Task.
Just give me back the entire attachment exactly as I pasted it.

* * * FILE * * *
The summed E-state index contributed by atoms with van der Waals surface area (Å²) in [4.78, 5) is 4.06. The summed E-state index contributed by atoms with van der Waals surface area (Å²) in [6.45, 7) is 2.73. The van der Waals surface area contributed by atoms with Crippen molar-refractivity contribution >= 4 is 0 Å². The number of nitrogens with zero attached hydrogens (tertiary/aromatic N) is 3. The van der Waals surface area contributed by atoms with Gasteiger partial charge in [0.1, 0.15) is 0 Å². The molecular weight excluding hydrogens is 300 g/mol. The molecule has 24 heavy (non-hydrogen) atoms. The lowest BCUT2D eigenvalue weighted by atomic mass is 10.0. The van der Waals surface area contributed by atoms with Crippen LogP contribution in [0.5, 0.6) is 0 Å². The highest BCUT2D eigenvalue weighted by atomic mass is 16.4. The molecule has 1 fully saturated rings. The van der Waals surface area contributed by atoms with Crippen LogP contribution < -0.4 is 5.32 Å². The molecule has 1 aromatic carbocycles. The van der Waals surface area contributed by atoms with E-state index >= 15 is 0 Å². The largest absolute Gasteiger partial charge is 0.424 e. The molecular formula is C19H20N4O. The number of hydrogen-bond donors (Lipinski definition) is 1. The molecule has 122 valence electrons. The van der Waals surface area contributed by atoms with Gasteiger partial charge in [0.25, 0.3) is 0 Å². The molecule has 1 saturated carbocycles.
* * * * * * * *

The summed E-state index contributed by atoms with van der Waals surface area (Å²) in [4.78, 5) is 4.06. The summed E-state index contributed by atoms with van der Waals surface area (Å²) in [6.45, 7) is 2.73. The van der Waals surface area contributed by atoms with Crippen molar-refractivity contribution >= 4 is 0 Å². The number of nitrogens with zero attached hydrogens (tertiary/aromatic N) is 3. The van der Waals surface area contributed by atoms with Gasteiger partial charge in [0.1, 0.15) is 0 Å². The molecular weight excluding hydrogens is 300 g/mol. The molecule has 24 heavy (non-hydrogen) atoms. The lowest BCUT2D eigenvalue weighted by atomic mass is 10.0. The van der Waals surface area contributed by atoms with Crippen LogP contribution in [0.5, 0.6) is 0 Å². The highest BCUT2D eigenvalue weighted by atomic mass is 16.4. The molecule has 1 fully saturated rings. The van der Waals surface area contributed by atoms with Crippen LogP contribution < -0.4 is 5.32 Å². The molecule has 1 aromatic carbocycles. The van der Waals surface area contributed by atoms with E-state index >= 15 is 0 Å². The largest absolute Gasteiger partial charge is 0.424 e. The molecular formula is C19H20N4O. The number of hydrogen-bond donors (Lipinski definition) is 1. The molecule has 122 valence electrons. The van der Waals surface area contributed by atoms with Gasteiger partial charge in [0.25, 0.3) is 0 Å². The molecule has 1 saturated carbocycles.